Shortcut for correlation constant

Let $f(x,y) = 1$ if $0 < y <2x$, $0 < x < 1$ and zero otherwise. Find

(a) $f(y |x)$

(b) $E[Y|x]$

(c) $\rho$

Note that $\rho$ is the correlation constant.

In my book the only formula for the correlation constant is $\rho = \dfrac{\sigma_{xy}}{\sigma_x \sigma_y}$ where $\sigma_{xy}$ is the covariance of a pair of random variables X and Y and $\sigma_x = \sqrt{Var(X)}$ and $\sigma_y =\sqrt{Var(Y)}$ are the variance of random variable X and Y respectively.

I've calculated all of them but (c) because there were a lot of calculation and apparently it might be a question on a 50-minute midterm

(a) $f(y|x) = \frac{1}{2x}$

(b) $E[Y|x] = x$

(c) Textbook answer was $1/2$

• No, $\sigma_x$ and $\sigma_y$ must be the standard deviations of $X$ and $Y$. – Robert Israel Nov 9 '12 at 3:44
• @RobertIsrael, oh yes oops. – Hawk Nov 9 '12 at 4:03

(a) $$f_{Y|X}(y|x) = \frac{f(x,y)}{f_X(x)} = \frac{f(x,y)}{\int_{-\infty}^\infty f(x,t)\ dt}$$ For $0 < x < 1$ we have $f_X(x) = \int_0^{2x} 1\; dt = 2x$, while $f_X(x) = 0$ otherwise. Thus $f_{Y|X}(y|x) = \frac{1}{2x}$ for $0 < y < 2x$ and $0 < x < 1$ (it's wrong to just say $f_{Y|X}(y|x) = 1/(2x)$ without specifying the region of the $xy$ plane for this); $f_{Y|X}(y|x) = 0$ if $0 < x < 1$ and either $y < 0$ or $y > 2x$; $f_{Y|X}(y|x)$ is undefined if $x \le 0$ or $x \ge 1$.

(b) $E[Y|X=x] = \int_{-\infty}^{\infty} y f_{Y|X}(y|x)\ dy$. For $0 < x < 1$ this is $\int_0^{2x} \dfrac{y}{2x}\ dy = x$. Again, for $x \le 0$ or $x \ge 1$ it is undefined.

(c) $E[X] = \int_{-\infty}^\infty x f_X(x)\ dx = \int_0^1 2 x^2\ dx = 2/3$

Similarly, $E[X^2] = \int_0^1 2 x^3\ dx = 1/2$. Thus $\sigma_X^2 = E[X^2] - E[X]^2 = 1/18$.

$E[Y] = E[E[Y|X]] = E[X] = 2/3$

For $0 < x < 1$, $E[Y^2 | X=x] = \int_0^{2x} \dfrac{y^2}{2x}\ dy = \dfrac{4x^2}{3}$ so $E[Y^2] = E[E[Y^2|X]] = E[4 X^2/3] = (4/3) E[X^2] = 2/3$. Thus $\sigma_Y^2 = E[Y^2] - E[Y]^2 = 2/9$.

$E[XY] = E[X E[Y|X]] = E[X^2] = 1/2$ so $\text{Cov}(X,Y) = E[XY] - E[X] E[Y] = 1/18$.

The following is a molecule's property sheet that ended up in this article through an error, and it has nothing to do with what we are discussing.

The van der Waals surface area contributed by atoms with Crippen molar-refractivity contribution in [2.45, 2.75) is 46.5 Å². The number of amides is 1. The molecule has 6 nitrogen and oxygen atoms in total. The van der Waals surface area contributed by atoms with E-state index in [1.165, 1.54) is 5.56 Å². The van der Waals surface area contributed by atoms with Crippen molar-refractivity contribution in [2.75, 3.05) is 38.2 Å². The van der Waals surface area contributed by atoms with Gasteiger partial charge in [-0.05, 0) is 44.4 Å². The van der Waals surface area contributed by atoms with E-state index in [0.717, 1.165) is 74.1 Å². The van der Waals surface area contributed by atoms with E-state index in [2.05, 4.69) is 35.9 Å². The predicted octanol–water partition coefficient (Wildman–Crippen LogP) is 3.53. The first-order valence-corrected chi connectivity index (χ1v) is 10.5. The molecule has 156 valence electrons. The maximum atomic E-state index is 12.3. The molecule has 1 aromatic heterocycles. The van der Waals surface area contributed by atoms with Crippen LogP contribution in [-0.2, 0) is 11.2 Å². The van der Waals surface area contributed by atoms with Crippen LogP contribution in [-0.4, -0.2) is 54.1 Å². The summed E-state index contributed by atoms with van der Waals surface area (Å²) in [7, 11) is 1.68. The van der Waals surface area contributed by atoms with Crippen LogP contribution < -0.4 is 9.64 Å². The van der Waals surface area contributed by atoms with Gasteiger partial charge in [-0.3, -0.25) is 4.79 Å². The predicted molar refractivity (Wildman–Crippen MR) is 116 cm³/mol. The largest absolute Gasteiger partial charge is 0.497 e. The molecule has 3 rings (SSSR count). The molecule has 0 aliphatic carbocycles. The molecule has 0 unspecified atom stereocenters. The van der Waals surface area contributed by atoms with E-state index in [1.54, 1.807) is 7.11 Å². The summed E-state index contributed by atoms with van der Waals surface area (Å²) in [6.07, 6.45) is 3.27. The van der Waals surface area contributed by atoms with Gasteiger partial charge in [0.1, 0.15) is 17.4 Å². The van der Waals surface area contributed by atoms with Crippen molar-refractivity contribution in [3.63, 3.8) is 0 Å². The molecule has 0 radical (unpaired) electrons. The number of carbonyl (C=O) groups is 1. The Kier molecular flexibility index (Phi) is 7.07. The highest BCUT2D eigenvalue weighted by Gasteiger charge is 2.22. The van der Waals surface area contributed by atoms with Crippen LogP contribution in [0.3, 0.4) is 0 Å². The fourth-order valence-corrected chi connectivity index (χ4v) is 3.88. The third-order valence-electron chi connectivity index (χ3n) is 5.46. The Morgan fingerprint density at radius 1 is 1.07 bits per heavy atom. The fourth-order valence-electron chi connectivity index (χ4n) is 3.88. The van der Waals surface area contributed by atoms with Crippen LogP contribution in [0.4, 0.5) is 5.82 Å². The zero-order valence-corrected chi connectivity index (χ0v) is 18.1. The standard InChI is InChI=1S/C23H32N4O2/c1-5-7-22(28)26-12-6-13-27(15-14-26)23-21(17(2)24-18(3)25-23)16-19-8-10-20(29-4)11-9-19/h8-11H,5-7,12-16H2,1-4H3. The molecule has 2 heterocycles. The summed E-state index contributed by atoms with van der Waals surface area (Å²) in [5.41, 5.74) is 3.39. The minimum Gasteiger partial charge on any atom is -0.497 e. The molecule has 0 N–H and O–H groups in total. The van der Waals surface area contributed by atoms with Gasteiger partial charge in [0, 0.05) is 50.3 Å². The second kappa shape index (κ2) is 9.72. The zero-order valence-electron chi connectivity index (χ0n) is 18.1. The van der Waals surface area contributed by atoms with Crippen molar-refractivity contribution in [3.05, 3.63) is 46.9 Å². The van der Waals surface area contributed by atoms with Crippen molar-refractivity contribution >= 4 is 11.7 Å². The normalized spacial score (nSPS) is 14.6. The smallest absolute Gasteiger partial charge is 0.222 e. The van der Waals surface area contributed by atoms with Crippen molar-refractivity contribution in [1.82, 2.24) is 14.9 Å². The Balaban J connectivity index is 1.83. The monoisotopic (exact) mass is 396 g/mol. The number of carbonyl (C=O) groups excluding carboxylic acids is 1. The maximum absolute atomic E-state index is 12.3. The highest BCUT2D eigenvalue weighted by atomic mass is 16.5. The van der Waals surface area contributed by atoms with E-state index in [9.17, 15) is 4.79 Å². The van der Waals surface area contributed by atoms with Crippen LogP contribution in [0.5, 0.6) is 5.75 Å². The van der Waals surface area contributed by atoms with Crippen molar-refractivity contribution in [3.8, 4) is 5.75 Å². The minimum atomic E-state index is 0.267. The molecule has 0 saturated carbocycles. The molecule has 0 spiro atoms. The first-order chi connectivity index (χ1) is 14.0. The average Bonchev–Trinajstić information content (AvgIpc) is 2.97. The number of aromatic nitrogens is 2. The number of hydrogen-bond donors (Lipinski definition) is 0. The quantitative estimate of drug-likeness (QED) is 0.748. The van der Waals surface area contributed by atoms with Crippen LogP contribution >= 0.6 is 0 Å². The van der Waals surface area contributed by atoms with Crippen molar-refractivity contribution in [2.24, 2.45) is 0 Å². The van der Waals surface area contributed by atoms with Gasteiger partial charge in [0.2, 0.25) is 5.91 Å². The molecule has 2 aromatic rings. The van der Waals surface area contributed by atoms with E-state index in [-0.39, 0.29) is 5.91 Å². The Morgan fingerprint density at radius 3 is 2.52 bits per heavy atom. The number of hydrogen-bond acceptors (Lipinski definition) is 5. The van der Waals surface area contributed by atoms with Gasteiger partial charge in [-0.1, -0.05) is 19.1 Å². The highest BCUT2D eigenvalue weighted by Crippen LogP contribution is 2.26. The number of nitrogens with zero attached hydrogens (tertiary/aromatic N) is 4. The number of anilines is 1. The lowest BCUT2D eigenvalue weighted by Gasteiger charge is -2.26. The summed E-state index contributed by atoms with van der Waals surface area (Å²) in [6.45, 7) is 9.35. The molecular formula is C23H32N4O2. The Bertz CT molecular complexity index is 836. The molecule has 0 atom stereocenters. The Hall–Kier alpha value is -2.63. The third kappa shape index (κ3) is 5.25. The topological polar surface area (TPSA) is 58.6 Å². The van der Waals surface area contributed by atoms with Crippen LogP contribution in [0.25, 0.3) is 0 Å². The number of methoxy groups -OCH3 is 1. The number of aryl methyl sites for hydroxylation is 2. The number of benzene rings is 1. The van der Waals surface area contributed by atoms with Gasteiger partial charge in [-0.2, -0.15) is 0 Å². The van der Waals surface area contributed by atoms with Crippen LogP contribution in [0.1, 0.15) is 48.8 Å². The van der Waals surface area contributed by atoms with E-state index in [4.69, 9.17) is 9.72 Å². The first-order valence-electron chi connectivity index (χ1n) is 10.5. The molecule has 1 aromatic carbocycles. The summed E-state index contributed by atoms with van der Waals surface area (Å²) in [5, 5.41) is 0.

Finally, $\rho = \dfrac{\text{Cov}(X,Y)}{\sigma_X \sigma_Y} = \dfrac{1}{2}$

If you have learned how to visualize the concept of conditional densities, the answer to part (c) (and indeed parts (a) and (b) as well) can be obtained with a little bit visualization and hardly any calculation. I will explain below, but it takes longer to write down than to simply draw a simple sketch and deduce the answers. A picture is indeed worth the next thousand words!

The joint density can be thought of as a right prism of height $1$ with triangular base sitting on the $x$-$y$ plane. The base has vertices are $(0,0)$, $(1,0)$ and $(1,2)$, and thus area $1$. The conditional density of $Y$ given that $X$ has taken on value $x$ is proportional to the cross-section of this prism by the plane at $x$. For $0 < x < 1$, this cross-section is a rectangle with base of length $2x$, and so the conditional density of $Y$ is a uniform density $U(0,2x)$, that is, $$f_{Y\mid X}(y\mid X=x) = \begin{cases}\frac{1}{2x}, & 0 \leq y \leq 2x,\\ & \\ 0, & \text{otherwise.}\end{cases}$$ Since the conditional density is uniform on $(0,2x)$, it follows immediately that $E[Y \mid X=x] = x$.

Turning to the matter of calculating $\rho$, note that by very similar visualization, the conditional density of $X$ given $Y = y$ is a uniform density on $(y/2, 1)$ and thus $E[X \mid Y = y] = 1/2 + y/4$, the midpoint of the base of the uniform density.

Now, $E[Y\mid X = x]$ and $E[X\mid Y = y]$ are the minimum-mean-square-error (MMSE) estimators for $Y$ and $X$ respectively given the value of the other random variable, and since these are linear functions, they are also the MMSE linear estimators for $Y$ and $X$ respectively. Now, the MMSE linear estimators are lines through the mean point $(\mu_X,\mu_Y)$ given by \begin{align*} \frac{y-\mu_Y}{\sigma_Y} &= \rho\frac{x-\mu_X}{\sigma_X}\qquad \equiv \quad y = x\\ \frac{x-\mu_X}{\sigma_X} &= \rho \frac{y-\mu_Y}{\sigma_Y} \qquad \equiv \quad x = \frac{1}{2}+\frac{y}{4} \end{align*} Clearing fractions, we see that $\rho\frac{\sigma_Y}{\sigma_X} = 1$ and $\rho\frac{\sigma_X}{\sigma_Y} = \frac{1}{4}$, giving $\rho^2 = \frac{1}{4}$ and $\rho=\frac{1}{2}$. (The solution $\rho = -\frac{1}{2}$ can be discarded since we know that $\rho$ is positive.)